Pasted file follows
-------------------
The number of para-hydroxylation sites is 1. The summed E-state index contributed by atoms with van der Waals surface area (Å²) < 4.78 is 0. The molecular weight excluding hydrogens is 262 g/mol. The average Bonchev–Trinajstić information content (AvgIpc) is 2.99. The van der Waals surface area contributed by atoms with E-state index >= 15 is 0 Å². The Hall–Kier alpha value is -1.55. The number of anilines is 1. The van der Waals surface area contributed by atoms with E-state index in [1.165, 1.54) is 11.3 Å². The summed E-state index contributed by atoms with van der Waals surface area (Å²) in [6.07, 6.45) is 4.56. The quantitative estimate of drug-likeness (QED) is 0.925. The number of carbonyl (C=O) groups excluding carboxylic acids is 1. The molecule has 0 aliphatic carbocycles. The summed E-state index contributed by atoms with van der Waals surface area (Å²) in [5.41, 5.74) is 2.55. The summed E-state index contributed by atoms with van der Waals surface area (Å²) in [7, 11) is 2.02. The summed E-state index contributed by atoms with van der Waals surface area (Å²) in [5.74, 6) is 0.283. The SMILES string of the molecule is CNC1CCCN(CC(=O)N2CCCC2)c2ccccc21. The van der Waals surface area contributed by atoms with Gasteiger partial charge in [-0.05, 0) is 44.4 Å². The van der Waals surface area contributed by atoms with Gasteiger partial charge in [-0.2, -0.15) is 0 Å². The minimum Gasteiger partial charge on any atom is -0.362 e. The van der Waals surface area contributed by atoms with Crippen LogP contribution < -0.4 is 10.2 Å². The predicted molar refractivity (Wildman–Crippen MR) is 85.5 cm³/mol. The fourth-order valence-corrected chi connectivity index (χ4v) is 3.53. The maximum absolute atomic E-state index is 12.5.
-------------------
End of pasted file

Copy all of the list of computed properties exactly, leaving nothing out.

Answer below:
The number of para-hydroxylation sites is 1. The summed E-state index contributed by atoms with van der Waals surface area (Å²) < 4.78 is 0. The molecular weight excluding hydrogens is 262 g/mol. The average Bonchev–Trinajstić information content (AvgIpc) is 2.99. The van der Waals surface area contributed by atoms with E-state index >= 15 is 0 Å². The Hall–Kier alpha value is -1.55. The number of anilines is 1. The van der Waals surface area contributed by atoms with E-state index in [1.165, 1.54) is 11.3 Å². The summed E-state index contributed by atoms with van der Waals surface area (Å²) in [6.07, 6.45) is 4.56. The quantitative estimate of drug-likeness (QED) is 0.925. The number of carbonyl (C=O) groups excluding carboxylic acids is 1. The molecule has 0 aliphatic carbocycles. The summed E-state index contributed by atoms with van der Waals surface area (Å²) in [5.41, 5.74) is 2.55. The summed E-state index contributed by atoms with van der Waals surface area (Å²) in [7, 11) is 2.02. The summed E-state index contributed by atoms with van der Waals surface area (Å²) in [5.74, 6) is 0.283. The SMILES string of the molecule is CNC1CCCN(CC(=O)N2CCCC2)c2ccccc21. The van der Waals surface area contributed by atoms with Gasteiger partial charge in [-0.05, 0) is 44.4 Å². The van der Waals surface area contributed by atoms with Gasteiger partial charge in [-0.2, -0.15) is 0 Å². The minimum Gasteiger partial charge on any atom is -0.362 e. The van der Waals surface area contributed by atoms with Crippen LogP contribution < -0.4 is 10.2 Å². The predicted molar refractivity (Wildman–Crippen MR) is 85.5 cm³/mol. The fourth-order valence-corrected chi connectivity index (χ4v) is 3.53. The maximum absolute atomic E-state index is 12.5.